I believe it was in the same year that the same trainer was summoned to the ice by a 9 or 10 year old player who was doubled over and apparently having difficulty breathing. As the trainer related the story, he approached the player, who had a history of asthma, with a puffer in hand. The crowd watched, heavy with anticipation. But the player, who was indeed gasping for air, quickly reported that the issue was not asthma related. Rather he told the trainer, “I got hit in the balls.” Those were all the words he was able to muster. The trainer had to fight back a giggle, but wasn’t sure exactly how to address the injury, other than to suggest that the player take deep breaths, which was the thing he was having the most trouble doing.
The last several years we’ve been witness to all manner of minor and major mishaps. Two years ago, in the final tournament of the year, we saw one boy suffer a spiral fracture of his leg, which put him in an ambulance bound for a nearby hospital. He was in a cast for nearly six months and he missed a full year of hockey. That same cursed tournament claimed another player with a broken wrist. He would likewise sport a cast for a few months and miss tryouts for the following season’s teams. The same boy would unwittingly break the same wrist in a season-ending tournament the following year. The Boy himself had a near miss in the tourney as a mostly beaten opponent dangerously stuck out his leg as the Boy skated by him. The two players knees struck, which can often be disastrous. The Boy had to be carried gingerly from the ice, while the offender was banished to his dressing room. The knee was luckily only bruised, but it could have been much worse.
Hockey is a fast game played on an extremely slippery surface, which lends itself to crashes, falls and collisions. Even the girls, who play non-contact are at risk as they hurtle themselves headlong up and down the ice. The boys on the other hand play full contact with the added boost of adrenaline and testosterone for good measure. Many young players are fearless; their brains not yet fully developed with the necessary on and off switches to help them avoid reckless situations. If there is any upside, it is the fact that these kids can push their young bodies further and heal much faster from the minor injuries; injuries that would put us old guys on the shelf for weeks.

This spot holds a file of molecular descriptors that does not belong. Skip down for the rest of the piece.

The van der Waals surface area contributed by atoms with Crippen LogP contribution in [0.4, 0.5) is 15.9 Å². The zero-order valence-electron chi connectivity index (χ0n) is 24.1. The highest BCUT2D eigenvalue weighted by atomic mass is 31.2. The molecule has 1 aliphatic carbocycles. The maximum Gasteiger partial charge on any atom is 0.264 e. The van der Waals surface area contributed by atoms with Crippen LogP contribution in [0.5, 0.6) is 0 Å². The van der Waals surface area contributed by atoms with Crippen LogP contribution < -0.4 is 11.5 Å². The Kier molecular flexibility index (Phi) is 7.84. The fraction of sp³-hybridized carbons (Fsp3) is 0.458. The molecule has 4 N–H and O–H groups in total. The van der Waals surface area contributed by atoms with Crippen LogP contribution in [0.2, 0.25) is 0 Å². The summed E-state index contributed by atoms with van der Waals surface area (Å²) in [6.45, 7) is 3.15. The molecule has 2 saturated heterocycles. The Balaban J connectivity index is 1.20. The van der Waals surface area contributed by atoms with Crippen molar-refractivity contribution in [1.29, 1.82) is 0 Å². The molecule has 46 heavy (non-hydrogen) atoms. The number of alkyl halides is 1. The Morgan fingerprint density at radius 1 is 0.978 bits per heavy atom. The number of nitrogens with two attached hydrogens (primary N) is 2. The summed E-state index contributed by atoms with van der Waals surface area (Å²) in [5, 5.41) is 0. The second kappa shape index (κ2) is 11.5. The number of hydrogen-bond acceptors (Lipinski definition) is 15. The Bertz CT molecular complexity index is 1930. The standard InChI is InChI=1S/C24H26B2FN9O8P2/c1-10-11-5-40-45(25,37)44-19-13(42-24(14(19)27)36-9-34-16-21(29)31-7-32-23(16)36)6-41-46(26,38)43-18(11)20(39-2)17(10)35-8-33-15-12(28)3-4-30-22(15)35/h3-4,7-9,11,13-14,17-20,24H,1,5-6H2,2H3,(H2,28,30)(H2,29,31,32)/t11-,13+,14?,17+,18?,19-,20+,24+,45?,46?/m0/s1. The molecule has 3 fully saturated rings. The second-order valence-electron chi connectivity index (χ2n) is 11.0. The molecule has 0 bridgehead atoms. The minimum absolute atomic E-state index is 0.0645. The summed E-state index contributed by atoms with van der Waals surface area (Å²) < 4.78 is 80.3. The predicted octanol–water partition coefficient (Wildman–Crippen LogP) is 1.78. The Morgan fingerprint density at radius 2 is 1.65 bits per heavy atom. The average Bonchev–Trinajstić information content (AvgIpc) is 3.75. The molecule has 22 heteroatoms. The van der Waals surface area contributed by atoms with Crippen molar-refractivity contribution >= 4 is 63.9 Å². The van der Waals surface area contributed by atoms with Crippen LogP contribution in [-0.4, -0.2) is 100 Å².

Protective equipment today has vastly improved over what we had when we were kids. For instance, a recent heightened awareness of concussions in particular has seen more attention paid to the construction and role of the helmet. Mouthguards are also required, not to protect the teeth, but to quell the brain jarring impact of teeth on teeth. While more protection is good and necessary, I wonder if it might add to the sense of invincibility, enabling some young athletes to play with more reckless abandon.
The Devil’s team lost game one of their tournament 4-0 last night. The Boy’s team tied regular season game two against a team they should have beaten. Both surely could have used all those players they were missing. Of course, dealing with injuries and pulling together as a team to make up for those who are missing is yet another part of the game and learning experience.
Thankfully, I’ve less girls’ hockey injury stories to tell. I hope I haven’t jinxed anything simply by stating that here. My wife, the trainer, is stocking up on ice packs and bandages just in case.